*About the author: Colonel George M. Dougherty, USAF, is the Individual Mobilization Augmentee to the Deputy Assistant Secretary of the Air Force for Science, Technology, and Engineering, Office of the Assistant Secretary of the Air Force for Acquisition and Logistics, in Washington, DC.
Source: This article was published in the Joint Force Quarterly 94, which is published by the National Defense University.
1 David Barno and Nora Bensahel, The Future of the Army: Today, Tomorrow, and the Day after Tomorrow (Washington, DC: Atlantic Council, September 2016), available at <www.atlanticcouncil.org/images/publications/Future_of_the_Army_web_0921.pdf>.
2 Thomas Gibbons-Neff, “ISIS Drones Are Attacking U.S. Troops and Disrupting Airstrikes in Raqqa, Officials Say,” Washington Post, June 14, 2017, available at <www.washingtonpost.com/news/checkpoint/wp/2017/06/14/isis-drones-are-attacking-u-s-troops-and-disrupting-airstrikes-in-raqqa-officials-say/?utm_term=.30faf5e7b4f4>.
3 Kelsey D. Atherton, “The Future of the Air Force Is Fighter Pilots Leading Drone Swarms into Battle,” Popular Science, June 23, 2017, available at <www.popsci.com/future-air-force-fighters-leading-drone-swarms>.
4 Stefan Nitschke, “Explosive Ordnance Disposal and Decommissioning: Thinking Outside the Box,” Military Technology, September 2013, 88–90.
5 Stew Magnuson, “Robotic Mule Vendors Seek Opportunities Outside Military,” National Defense, July 2013, 37.
6 Dan Parsons, “Army Wants Trucks to Drive without Troops,” National Defense, July 2014, 12.
7 Ed Lopez, “Remote Lethality: Army Researchers Address a Host of Challenges,” Army Technology 2, no. 6 (November/December 2014), 12–13, available at <www.army.mil/article/137493/remote_lethality_army_researchers_address_a_host_of_challenges>.
8 The U.S. Army Robotic and Autonomous Systems Strategy (Fort Eustis, VA: U.S. Army Training and Doctrine Command, March 2017), available at <www.arcic.army.mil/App_Documents/RAS_Strategy.pdf>.
9 Erik Sofge, “The DARPA Robotics Challenge Was a Bust,” Popular Science, July 6, 2015, available at <www.popsci.com/darpa-robotics-challenge-was-bust-why-darpa-needs-try-again>.
10 Todd C. Frankel, “A Security Robot Fell into a Fountain at a D.C. Office Building. And the Internet Went Wild,” Washington Post, July 17, 2017, available at <www.washingtonpost.com/news/the-switch/wp/2017/07/17/a-security-robot-fell-into-a-water-fountain-at-a-d-c-office-building-and-the-internet-went-wild/>.
11 Charlsy Panzino, “Army, Marine Corps Developing UAV for Faster, Safer Resupply Missions,” Army Times, February 15, 2017, available at <www.armytimes.com/news/your-army/2017/02/15/army-marine-corps-developing-uav-for-faster-safer-resupply-missions/>.
12 Christian Davenport, “How the Pentagon Is Preparing for the Coming Drone Wars: As Dangers Increase, the U.S. Military Is Seeking Ways to Knock Them Out of the Sky,” Washington Post, November 24, 2017, available at <www.washingtonpost.com/business/economy/how-the-pentagon-is-preparing-for-the-coming-drone-wars/2017/11/24/3e4ff736-cfd1-11e7-81bc-c55a220c8cbe_story.html>.
13 Brian Barrett, “Inside the Olympics Opening Ceremony World-Record Drone Show,” Wired, February 9, 2018, available at <www.wired.com/story/olympics-opening-ceremony-drone-show/>.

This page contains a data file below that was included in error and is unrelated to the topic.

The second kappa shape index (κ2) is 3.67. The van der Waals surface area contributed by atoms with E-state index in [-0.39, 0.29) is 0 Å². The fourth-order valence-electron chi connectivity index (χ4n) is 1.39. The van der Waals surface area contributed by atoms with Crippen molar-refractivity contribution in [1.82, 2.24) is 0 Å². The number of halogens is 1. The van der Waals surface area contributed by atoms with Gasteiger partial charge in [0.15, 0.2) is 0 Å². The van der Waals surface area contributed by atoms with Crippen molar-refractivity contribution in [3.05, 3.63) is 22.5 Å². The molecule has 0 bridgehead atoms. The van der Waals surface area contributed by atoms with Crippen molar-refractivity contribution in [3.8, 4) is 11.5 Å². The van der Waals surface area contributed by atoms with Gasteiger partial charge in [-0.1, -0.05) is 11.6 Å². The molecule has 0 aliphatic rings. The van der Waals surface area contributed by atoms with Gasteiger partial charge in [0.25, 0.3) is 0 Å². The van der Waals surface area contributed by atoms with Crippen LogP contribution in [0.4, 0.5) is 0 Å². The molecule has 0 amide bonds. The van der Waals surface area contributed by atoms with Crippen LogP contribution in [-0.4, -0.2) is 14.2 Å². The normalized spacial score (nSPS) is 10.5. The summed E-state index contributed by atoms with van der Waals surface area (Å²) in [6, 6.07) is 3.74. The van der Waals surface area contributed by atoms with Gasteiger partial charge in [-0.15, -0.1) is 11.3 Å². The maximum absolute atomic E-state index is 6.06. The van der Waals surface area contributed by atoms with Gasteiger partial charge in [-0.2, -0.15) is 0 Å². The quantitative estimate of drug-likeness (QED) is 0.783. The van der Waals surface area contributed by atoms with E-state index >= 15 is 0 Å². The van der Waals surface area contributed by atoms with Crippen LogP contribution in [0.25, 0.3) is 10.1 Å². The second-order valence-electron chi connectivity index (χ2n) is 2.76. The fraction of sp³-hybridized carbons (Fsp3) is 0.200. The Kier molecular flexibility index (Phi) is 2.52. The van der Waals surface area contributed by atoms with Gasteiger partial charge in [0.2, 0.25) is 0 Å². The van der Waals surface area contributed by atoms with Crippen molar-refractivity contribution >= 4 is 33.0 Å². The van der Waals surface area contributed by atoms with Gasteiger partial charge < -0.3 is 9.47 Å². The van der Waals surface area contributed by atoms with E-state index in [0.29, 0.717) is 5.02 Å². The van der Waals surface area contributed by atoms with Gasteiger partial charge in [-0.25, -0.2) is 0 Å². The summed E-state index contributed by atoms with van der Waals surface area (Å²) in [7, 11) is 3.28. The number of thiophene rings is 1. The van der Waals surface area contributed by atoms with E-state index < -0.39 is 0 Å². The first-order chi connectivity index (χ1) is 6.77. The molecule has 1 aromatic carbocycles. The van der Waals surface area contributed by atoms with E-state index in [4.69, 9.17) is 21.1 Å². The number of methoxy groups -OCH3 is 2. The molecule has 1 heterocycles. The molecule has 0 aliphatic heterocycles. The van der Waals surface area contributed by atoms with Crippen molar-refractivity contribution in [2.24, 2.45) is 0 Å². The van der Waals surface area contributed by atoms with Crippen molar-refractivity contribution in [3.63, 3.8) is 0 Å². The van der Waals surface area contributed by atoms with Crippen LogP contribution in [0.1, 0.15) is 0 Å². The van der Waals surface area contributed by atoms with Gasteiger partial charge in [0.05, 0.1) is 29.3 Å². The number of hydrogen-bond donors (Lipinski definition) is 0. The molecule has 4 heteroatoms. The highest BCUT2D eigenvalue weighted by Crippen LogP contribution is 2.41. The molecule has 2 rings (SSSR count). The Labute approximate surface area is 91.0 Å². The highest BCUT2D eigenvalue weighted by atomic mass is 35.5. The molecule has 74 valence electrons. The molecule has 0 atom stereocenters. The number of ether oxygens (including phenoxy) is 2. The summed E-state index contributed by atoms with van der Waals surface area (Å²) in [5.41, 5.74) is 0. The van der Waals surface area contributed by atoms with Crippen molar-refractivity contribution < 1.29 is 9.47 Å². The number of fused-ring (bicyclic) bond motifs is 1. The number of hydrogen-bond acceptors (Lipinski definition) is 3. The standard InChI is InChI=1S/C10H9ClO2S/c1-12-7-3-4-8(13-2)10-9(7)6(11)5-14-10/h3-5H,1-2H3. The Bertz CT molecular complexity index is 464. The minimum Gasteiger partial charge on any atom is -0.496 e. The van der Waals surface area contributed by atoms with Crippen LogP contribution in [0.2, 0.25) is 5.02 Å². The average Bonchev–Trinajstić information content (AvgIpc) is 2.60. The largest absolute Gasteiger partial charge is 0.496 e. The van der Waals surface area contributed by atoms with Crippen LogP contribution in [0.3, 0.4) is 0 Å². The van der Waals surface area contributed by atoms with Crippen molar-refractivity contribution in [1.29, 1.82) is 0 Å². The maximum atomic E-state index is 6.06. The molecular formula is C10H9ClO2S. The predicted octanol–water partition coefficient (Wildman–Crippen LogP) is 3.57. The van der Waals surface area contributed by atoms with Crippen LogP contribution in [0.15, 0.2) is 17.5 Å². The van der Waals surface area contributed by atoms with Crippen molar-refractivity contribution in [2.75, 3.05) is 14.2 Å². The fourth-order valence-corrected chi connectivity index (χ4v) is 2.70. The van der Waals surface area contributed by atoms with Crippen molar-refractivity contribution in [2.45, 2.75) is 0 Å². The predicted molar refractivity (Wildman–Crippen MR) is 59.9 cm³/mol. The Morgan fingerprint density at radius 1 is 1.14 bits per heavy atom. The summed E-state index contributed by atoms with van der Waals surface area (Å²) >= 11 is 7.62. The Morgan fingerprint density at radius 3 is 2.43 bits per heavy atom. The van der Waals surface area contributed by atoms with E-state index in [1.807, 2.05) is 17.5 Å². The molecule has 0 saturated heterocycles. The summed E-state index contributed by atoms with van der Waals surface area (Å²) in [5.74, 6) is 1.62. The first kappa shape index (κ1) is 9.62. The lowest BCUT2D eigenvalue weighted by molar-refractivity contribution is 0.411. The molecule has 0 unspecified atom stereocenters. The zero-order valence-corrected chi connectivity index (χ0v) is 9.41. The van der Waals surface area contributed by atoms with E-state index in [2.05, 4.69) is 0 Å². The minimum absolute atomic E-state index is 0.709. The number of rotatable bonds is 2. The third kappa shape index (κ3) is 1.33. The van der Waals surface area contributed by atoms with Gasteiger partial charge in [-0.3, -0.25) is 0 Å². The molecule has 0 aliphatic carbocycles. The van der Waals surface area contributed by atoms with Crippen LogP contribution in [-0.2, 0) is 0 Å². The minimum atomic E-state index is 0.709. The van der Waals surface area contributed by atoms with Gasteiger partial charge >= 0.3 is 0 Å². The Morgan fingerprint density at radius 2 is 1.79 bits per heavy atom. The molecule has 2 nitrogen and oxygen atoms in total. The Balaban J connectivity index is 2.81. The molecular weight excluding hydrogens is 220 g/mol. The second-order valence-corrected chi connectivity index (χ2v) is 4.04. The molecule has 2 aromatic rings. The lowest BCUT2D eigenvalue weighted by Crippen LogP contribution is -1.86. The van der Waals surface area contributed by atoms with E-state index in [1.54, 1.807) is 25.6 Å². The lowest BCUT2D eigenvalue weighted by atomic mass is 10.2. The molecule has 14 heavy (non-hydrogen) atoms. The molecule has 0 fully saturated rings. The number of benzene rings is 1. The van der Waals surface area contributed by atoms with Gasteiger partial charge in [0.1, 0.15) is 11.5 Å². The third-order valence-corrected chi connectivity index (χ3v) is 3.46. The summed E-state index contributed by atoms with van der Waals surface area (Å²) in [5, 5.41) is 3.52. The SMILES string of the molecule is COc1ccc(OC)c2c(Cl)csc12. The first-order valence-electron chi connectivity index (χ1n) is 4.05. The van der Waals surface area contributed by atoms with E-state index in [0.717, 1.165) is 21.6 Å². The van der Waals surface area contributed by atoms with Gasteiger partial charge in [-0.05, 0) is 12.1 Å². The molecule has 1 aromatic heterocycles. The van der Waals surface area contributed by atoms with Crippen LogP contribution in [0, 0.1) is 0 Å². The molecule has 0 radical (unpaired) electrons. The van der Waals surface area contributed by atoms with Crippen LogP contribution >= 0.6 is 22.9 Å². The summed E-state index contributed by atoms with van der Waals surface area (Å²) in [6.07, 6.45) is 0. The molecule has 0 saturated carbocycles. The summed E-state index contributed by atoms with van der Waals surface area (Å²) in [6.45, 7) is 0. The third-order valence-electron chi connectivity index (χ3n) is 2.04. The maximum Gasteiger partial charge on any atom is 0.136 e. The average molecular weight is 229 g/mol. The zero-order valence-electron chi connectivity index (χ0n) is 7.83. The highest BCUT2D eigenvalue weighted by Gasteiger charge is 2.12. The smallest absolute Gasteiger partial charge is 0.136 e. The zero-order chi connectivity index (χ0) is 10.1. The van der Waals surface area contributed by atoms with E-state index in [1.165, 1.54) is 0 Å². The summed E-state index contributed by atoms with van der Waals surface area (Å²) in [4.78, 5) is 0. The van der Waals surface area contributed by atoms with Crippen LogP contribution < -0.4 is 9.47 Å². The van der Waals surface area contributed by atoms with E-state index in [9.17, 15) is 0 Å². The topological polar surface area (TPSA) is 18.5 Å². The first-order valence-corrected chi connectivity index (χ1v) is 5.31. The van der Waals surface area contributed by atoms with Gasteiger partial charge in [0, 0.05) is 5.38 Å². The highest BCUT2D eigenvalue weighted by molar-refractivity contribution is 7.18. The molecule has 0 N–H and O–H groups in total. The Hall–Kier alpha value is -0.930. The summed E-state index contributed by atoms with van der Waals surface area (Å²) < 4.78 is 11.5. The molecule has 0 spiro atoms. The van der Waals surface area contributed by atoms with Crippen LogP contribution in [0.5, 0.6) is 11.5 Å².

14 Alex Kushleyev, Daniel Mellinger, and Vijay Kumar, “Towards a Swarm of Agile Micro Quadrotors,” Autonomous Robots 35, no. 4 (November 2013), 287–300, available at <https://doi.org/10.1007/s10514-013-9349-9>.
15 Evan Ackerman, “This Autonomous Quadrotor Swarm Doesn’t Need GPS,” IEEE Spectrum, December 27, 2017, available at <https://spectrum.ieee.org/automaton/robotics/drones/this-autonomous-quadrotor-swarm-doesnt-need-gps>.
16 Shaojie Shen et al., “Vision-Based State Estimation for Autonomous Rotorcraft MAVs in Complex Environments,” 2013 IEEE International Conference on Robotics and Automation, Karlsruhe, Germany, May 6–10, 2013.
17 Lora Kolodny, “Exyn Unveils AI to Help Drones Fly Autonomously, Even Indoors or Off the Grid,” TechCrunch, February 21, 2017, available at <https://techcrunch.com/2017/02/21/exyn-unveils-ai-to-help-drones-fly-autonomously-even-indoors-or-off-the-grid/>.
18 “Battlefield Game Changer: Autonomous Drones Engineered for Tactical Advantage,” Airman Magazine, July 2017, 1.
19 Antonio Loquercioet et al., “Drones: Learning to Fly by Driving,” IEEE Robotics and Automation Letters 3, no. 2 (April 2018), 1088–1095.
20 Charles C. Krulak, “The Strategic Corporal: Leadership in the Three Block War,” Leatherneck 83, no. 2 (January 1999), available at <www.au.af.mil/au/awc/awcgate/usmc/strategic_corporal.htm>.
21 Gloria L. Calhoun and Mark H. Draper, “Display and Control Concepts for Multi-UAV Applications,” in Handbook of Unmanned Aerial Vehicles, ed. Kimon P. Valavanis and George J. Vachtsevanos (Dordrecht, Netherlands: Springer, 2015), 2443–2473.
22 Eric Tegler, “Why Talk to Drones over Radio When You Can Use Lasers?” Popular Mechanics, March 18, 2016, available at <www.popularmechanics.com/flight/drones/a19999/laser-communication-drones/>.
23 Gillian Fournier, “Object Permanance,” PsychCentral online Encyclopedia of Psychology, available at <https://psychcentral.com/encyclopedia/object-permanence/>.
24 Javier Chagoya, “NPS, Academic Partners Take to the Skies in First-Ever UAV Swarm Dogfight,” Naval Postgraduate School press release, February 22, 2017, available at <https://my.nps.edu/-/nps-academic-partners-take-to-the-skies-in-first-ever-uav-swarm-dogfig-1>.
25 Evan Ackerman, “Every Quadrotor Needs This Amazing Failsafe Software,” IEEE Spectrum, March 4, 2014, available at <https://spectrum.ieee.org/automaton/robotics/drones/every-quadrotor-needs-this-amazing-failsafe-software>.
26 Chuck Lloyd and Rick Llinares, “HMX-1: The First and Finest,” Naval Aviation News 79, no. 4 (May/June 1997), 12.